Make Sure You Get These BEFORE Writing A Novel


So, you’ve decided to write a novel. Maybe a friend suggested that you write a novel after they read your last post on Facebook or your blog. But there are actually things you need to know and deal with before writing a novel.

1) Mindset 

This is more important than you might have been led to think.

And I’m not talking about any of that woo-woo perceive to achieve because you can aspire to pespire stuff.

You might think it’s not necessary till your mind goes blank, as soon as you sit in front of your computer. Or as soon as you’ve got pen/pencil and paper.

So, you’ve got a case of writer’s block even before writing a novel.

Or you’ll keep putting off writing cos you can’t bear the thought of putting down your jumbled thoughts and un-Queenslike English for others to judge. 

Before my first book came out, I thought, “This is not going to happen” but I did it, anyway.

I shudder yet smile when I look at the first draft of FOREVER THERE FOR YOU; it went through a number of evolutions (and a brutal editor that worked with my publisher) before it became the product that is available for purchase now.

But I wrote, anyway. I wrote like I’d be the only one reading it. I wrote even when it wasn’t convenient. At the time, I was working a full-time job AND doing my postgraduate in Food Law with the De Montfort University. 

And I wrote cos you don’t get to call yourself an author until you’ve actually put a book out into the world.

So, that’s what you’re going to do; you’ll make time and you’ll write. 

What if it’s horrible and no-one wants to read it? That’s your current mindset talking. So, download the free guide below to fix it.

Else you’ll quit even before writing a novel cos you’re convinced that the thing you haven’t even written is too bad for anyone to read.

But come, oh! How will anyone know (if) it’s horrible if it’s still in your mind?

And if it’s really horrible, that’s why editors exist. They’re these incredible creatures in human form who have absolutely no regard for your ego. Or your tears.

Their mission in life is to quicken your heart rate by redesigning your manuscript in red ink. Or in another colour of their choice.

That’s why they make little side notes that order you to explain something further. Or they tell you that something you spent a lot of time writing, is redundant and needs to be cut out of the manuscript.

But they need to do this with a manuscript that exists somewhere apart from in your head.

Just like an agent or publisher actually needs to see something written down before signing you becomes a possibility.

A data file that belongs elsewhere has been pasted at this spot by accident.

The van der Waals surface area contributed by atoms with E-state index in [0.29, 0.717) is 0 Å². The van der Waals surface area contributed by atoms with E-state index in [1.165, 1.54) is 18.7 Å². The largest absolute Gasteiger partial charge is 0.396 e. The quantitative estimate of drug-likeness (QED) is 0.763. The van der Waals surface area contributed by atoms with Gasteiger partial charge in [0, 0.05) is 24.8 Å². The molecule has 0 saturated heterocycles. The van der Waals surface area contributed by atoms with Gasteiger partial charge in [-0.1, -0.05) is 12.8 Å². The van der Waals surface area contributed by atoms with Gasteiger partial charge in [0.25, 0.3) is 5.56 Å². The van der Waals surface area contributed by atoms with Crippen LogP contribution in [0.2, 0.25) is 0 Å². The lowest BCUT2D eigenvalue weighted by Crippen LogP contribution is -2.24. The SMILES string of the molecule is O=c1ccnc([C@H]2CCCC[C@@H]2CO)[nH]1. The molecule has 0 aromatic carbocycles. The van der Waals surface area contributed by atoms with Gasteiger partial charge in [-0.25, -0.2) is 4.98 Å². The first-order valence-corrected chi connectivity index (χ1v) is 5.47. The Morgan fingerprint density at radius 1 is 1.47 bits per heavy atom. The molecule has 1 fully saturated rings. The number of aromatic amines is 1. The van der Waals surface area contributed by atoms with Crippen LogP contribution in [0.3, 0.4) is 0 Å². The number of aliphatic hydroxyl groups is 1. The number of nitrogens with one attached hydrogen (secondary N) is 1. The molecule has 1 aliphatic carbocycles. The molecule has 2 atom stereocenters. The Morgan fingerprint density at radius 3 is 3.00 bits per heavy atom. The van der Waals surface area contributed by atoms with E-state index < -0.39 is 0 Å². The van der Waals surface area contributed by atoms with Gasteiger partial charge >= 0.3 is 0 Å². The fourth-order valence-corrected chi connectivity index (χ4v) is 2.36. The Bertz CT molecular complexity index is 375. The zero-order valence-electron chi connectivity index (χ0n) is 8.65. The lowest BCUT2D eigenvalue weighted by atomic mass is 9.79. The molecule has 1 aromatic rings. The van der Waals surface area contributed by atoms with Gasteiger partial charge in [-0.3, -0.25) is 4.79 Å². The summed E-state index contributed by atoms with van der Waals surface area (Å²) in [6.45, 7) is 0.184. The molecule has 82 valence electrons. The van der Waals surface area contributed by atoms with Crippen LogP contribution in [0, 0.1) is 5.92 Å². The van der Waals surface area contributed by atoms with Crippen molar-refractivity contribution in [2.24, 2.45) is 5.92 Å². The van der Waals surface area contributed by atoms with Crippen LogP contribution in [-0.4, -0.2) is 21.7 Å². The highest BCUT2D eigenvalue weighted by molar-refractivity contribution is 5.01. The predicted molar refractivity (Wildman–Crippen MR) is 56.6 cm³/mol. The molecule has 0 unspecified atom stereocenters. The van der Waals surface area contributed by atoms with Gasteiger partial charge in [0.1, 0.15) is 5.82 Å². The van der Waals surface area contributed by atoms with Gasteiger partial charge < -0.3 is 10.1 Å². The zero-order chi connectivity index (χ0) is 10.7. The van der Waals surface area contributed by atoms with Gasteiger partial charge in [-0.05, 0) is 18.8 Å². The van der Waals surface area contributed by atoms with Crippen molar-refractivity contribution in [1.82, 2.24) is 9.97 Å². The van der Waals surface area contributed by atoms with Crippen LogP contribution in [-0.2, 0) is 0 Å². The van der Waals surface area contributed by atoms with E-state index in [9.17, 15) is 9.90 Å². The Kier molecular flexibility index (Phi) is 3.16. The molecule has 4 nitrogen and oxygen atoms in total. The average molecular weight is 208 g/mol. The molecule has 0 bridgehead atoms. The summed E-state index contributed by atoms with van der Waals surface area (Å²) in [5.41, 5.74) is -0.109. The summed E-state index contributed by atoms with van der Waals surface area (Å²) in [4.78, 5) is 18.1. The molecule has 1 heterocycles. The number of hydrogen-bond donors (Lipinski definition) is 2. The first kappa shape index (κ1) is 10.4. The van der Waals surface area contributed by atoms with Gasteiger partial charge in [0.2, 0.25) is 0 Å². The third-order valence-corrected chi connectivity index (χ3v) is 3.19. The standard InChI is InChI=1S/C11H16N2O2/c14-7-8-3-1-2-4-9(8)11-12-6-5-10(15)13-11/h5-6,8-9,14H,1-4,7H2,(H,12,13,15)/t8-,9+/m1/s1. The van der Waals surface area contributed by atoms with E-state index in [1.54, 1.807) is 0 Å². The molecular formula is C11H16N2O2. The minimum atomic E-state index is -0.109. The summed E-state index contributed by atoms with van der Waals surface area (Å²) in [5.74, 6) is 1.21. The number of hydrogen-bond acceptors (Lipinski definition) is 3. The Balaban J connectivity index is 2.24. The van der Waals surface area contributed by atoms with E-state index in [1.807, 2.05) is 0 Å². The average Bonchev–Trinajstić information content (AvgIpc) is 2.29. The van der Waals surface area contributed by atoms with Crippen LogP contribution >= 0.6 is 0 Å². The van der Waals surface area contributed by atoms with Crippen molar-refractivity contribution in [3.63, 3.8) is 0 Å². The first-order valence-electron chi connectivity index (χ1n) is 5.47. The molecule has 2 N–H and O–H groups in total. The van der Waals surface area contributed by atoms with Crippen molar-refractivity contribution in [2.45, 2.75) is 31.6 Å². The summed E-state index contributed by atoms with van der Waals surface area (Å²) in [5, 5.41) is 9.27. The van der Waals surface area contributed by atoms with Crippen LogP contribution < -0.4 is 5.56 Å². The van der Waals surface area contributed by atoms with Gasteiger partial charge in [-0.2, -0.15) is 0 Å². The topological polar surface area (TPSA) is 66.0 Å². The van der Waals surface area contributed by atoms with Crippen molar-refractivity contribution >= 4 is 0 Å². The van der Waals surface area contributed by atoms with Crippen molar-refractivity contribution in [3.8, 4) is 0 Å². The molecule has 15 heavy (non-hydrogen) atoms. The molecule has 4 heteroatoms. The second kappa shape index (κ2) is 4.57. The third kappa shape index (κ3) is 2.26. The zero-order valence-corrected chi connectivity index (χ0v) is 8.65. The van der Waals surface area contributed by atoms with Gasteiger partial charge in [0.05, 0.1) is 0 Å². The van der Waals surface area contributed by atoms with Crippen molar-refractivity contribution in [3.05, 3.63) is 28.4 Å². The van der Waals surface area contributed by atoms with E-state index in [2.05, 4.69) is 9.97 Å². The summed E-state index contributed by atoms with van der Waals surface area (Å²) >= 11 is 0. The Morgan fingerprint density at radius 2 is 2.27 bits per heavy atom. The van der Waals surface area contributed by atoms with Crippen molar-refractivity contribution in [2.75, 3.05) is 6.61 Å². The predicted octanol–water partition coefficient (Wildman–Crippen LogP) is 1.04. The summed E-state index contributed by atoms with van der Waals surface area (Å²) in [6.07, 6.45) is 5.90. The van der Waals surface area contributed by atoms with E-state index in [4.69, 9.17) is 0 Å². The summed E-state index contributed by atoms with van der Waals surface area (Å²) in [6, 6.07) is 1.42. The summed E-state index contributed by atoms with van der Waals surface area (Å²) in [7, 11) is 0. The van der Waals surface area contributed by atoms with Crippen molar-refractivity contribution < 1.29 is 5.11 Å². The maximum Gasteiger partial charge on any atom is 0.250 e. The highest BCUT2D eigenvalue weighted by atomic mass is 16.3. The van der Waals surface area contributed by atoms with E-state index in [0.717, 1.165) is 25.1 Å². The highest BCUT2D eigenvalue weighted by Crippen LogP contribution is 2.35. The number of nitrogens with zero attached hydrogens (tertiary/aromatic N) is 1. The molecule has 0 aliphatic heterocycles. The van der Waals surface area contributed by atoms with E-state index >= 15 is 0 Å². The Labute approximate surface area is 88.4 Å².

Side note – A year before I even put in the paperwork to make The Fearless Storyteller House Emporium Ltd a legal entity, I knew the first editor I wanted.

She shredded the sample of a manuscript for the first book in a YA series I wrote.

OK, shredded is a bit dramatic. Even for me. But my point is when I got the edited version and saw her notes, I was impressed.

She didn’t care that I was already a published author and had a fair bit of press attention by that point. Her notes made me really think about the YA story I was trying to tell. And I didn’t feel insulted cos why would I?

So, as soon as the company was set up and we got the first manuscript to publish, she was the one I contacted.

No matter how good they are, nobody can edit, represent or publish what is still in your mind. You have to articulate it somehow, first.

And you don’t get to call yourself a published author till you release a book – that is, out of your mind and into the world. 

2) Mapping 

So, now you’ve got your mind sorted and you really don’t know what to write. You know what you want to say but there’s something else you need to do before writing a novel.

You need to know how to collect your thoughts in a way that flows properly.

So, create a novel outline. 

What is a novel outline and how do I create one? I hear you wail. 

A novel outline is a document that contains key points about the plot, structure, characters, themes, settings and other elements in your novel.

It works as a guide. It can be as simple as you want, so don’t let the word ‘document’ make you afraid. 

Some people say they don’t need an outline and they want to just flow in the spirit.

Click here to read why you may need a novel outline.

And download your free novel outline cheat sheet below.

3) Marketing

This is the most difficult part of writing.

I admit I was told and I wish I’d taken the advice more seriously before I actually got published.

Yet, it’s one of the things you don’t fully understand till you’re in.

Unfortunately, many authors think of marketing as this thing you do after you have put out the book.

Or as an uncool thing that only stuffy CEOs, publishers and marketing executives do, cos it’s not artistic enough for creatives to be bothered by.

But it’s something you should start thinking about before writing a novel.

Cos you’ll get a shock when you realise that not all the people who liked your posts on Facebook and your blog, will buy your book.

And I’m not even talking about the pitiful trolls who are desperate for your attention. 

It’s just that no matter how well-written it is or how much time you’ve poured in, your novel will not be everyone’s cup of tea. And it’s not just readers now. 

There are editors, agents, publishers and marketers who won’t touch your work – and it’s not always beef.

There are media outlets and practitioners (blogs, radio and TV stations, magazines, podcasters, influencers, etc) who won’t want or let you on their platform.

And it’s got nothing to do with whether you refused to sleep with someone or pay a bribe.